In a commentary to its Rice Price Update report, the United Nations Food and Agriculture Organization (FAO) said that its All Rice Price Index (2002-04=100) declined by 4.5 points (2.3%) in August to an average of 195 points, reversing all gains registered since May 2016.
“The fall was mostly imputable to easing long-grain quotations, as the High Quality Indica Index slid 4% below July levels, while the monthly decline was in the order of 3.1% for the Lower Quality Indica Index,” it said. “Prices of Aromatica rice also softened by 3%, while the Japonica Index held steady at an average of 221 points.
“With the exception of South American origins, where quotations continued to firm on tight availabilities and sales to Brazil, prices in all other major origins tended to subside in August. In the absence of substantial demand from key buyers such as the Islamic Republic of Iran and Nigeria, a late August import tender for 250,000 tonnes by the Philippines failed to make a noticeable mark on prices.
“As a result, quotations continued to fall in Vietnam, taking a downturn in India, Pakistan and Thailand as well. Benchmark Thai 100%B white rice slid 4.9% below July levels, with Thai parboiled prices incurring a steeper (11%) monthly drop, amid added pressure from increased paddy arrivals. Long-grain quotations also softened in the United States, notwithstanding extensive flooding problems in southern producing states.”
The FAO’s All Rice Price Index showed international rice prices in the first eight months of 2016 were 9% below year-earlier levels, with the steepest declines concerning Japonica and Aromatica varieties.
In its Grain Market Report in August, the International Grains Council (IGC) said that white and parboiled rice prices in Asia softened in the period since the last report, with the IGC GOI sub-index falling by 7% to its lowest level in more than three months.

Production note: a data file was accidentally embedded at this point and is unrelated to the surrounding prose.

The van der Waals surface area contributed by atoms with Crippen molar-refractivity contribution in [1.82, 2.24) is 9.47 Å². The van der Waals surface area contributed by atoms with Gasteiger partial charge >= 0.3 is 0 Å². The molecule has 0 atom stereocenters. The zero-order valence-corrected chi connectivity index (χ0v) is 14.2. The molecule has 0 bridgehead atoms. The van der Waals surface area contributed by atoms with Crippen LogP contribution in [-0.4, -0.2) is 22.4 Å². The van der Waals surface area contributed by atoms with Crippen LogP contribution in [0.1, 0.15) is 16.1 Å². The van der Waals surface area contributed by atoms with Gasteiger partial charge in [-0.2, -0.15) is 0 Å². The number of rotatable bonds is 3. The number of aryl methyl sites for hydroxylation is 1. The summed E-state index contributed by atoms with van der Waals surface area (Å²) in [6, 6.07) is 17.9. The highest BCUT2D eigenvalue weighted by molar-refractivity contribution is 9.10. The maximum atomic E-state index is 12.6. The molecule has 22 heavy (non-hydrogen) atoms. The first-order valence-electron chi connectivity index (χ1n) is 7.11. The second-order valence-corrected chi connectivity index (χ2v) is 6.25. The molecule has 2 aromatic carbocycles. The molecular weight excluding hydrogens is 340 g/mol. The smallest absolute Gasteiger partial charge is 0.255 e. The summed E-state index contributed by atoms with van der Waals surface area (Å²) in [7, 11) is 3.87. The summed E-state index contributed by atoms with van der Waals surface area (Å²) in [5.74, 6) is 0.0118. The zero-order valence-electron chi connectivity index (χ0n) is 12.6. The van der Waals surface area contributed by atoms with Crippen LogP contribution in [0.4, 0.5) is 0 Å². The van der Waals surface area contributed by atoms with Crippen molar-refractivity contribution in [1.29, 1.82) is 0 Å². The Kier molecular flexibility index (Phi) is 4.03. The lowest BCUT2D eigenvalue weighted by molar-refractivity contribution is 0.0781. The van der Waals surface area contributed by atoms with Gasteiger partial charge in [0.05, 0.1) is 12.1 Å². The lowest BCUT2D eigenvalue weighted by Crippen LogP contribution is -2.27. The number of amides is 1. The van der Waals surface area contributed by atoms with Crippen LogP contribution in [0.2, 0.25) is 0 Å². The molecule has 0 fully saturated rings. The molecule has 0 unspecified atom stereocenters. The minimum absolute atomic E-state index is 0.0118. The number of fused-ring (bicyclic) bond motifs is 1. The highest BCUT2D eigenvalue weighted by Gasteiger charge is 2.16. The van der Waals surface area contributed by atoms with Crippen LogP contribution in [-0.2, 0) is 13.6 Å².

“The market in Thailand was weighed by sluggish international demand and increasing secondary (off-season) crop arrivals, while additional pressure stemmed from efforts by the government to offload state reserves through a series of auctions,” the IGC said. “At $369 fob, 5% broken was down by $43 month-over-month.
“In India, market participants were focused on the progress of kharif (summer-sown) plantings, which advanced rapidly against the backdrop of generally good monsoon rains. Offers for 5% broken fell by $21 to $377 fob. Values in Pakistan retreated sharply, by 14%, to $352 fob, ahead of the arrival of new crop availabilities, although losses were capped by recent heavy rains and logistical constraints.”
In contrast, sentiment in Vietnam was underpinned by expectations for increased sales to the Philippines, with 25% broken up fractionally, at $332 fob, the IGC said.
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In its Rice Outlook Report, dated Sept. 14, the USDA’s Economic Research Service (ERS) said prices for most grades of Thailand’s regular-milled white rice decreased 8% to 9% over the past month, mostly due to sales of government-held stocks and strong competition from Vietnam’s rice.
“Vietnam’s rice typically sells at prices $20 to $40 per tonne below prices for comparable grades of Thailand’s rice,” the ERS said. “U.S. prices for long-grain milled rice continued to decline over the past month as well, partly a response to expectations of a bumper long-grain crop in 2016-17 and weaker global trading prices.”
The USDA now projects global rice production in 2016-17 at a record 481.7 million tonnes (milled basis), up 700,000 tonnes from the forecast it made a month earlier and up more than 2% from a year earlier.
“The expected recovery from the 2015-16 El Niño-reduced global rice crop is primarily due to expanded area,” it said. “At 161.6 million hectares, global rice area is up 2.7 million hectares from a year earlier, but still 200,000 hectares below the 2013-14 record. Brazil, Burma, Cambodia, China, India, the Philippines, Sub-Saharan Africa, and the United States account for the bulk of the projected global area expansion in 2016-17, with India and the United States accounting for more than a third of the expected increase. The average global yield of 4.45 tonnes of rough rice per hectare is up slightly from 2015-16 and the highest on record.”
It puts global consumption (including a residual component) for 2016-17 at a record 478.8 million tonnes.
“With global production exceeding consumption, total ending stocks of 115.6 million tonnes are up 1.8 million tonnes from the previous forecast and up 2.9 million tonnes from a year earlier,” it said. “India, Vietnam, and the United States account for most of the upward revision in the 2016-17 global ending stocks.”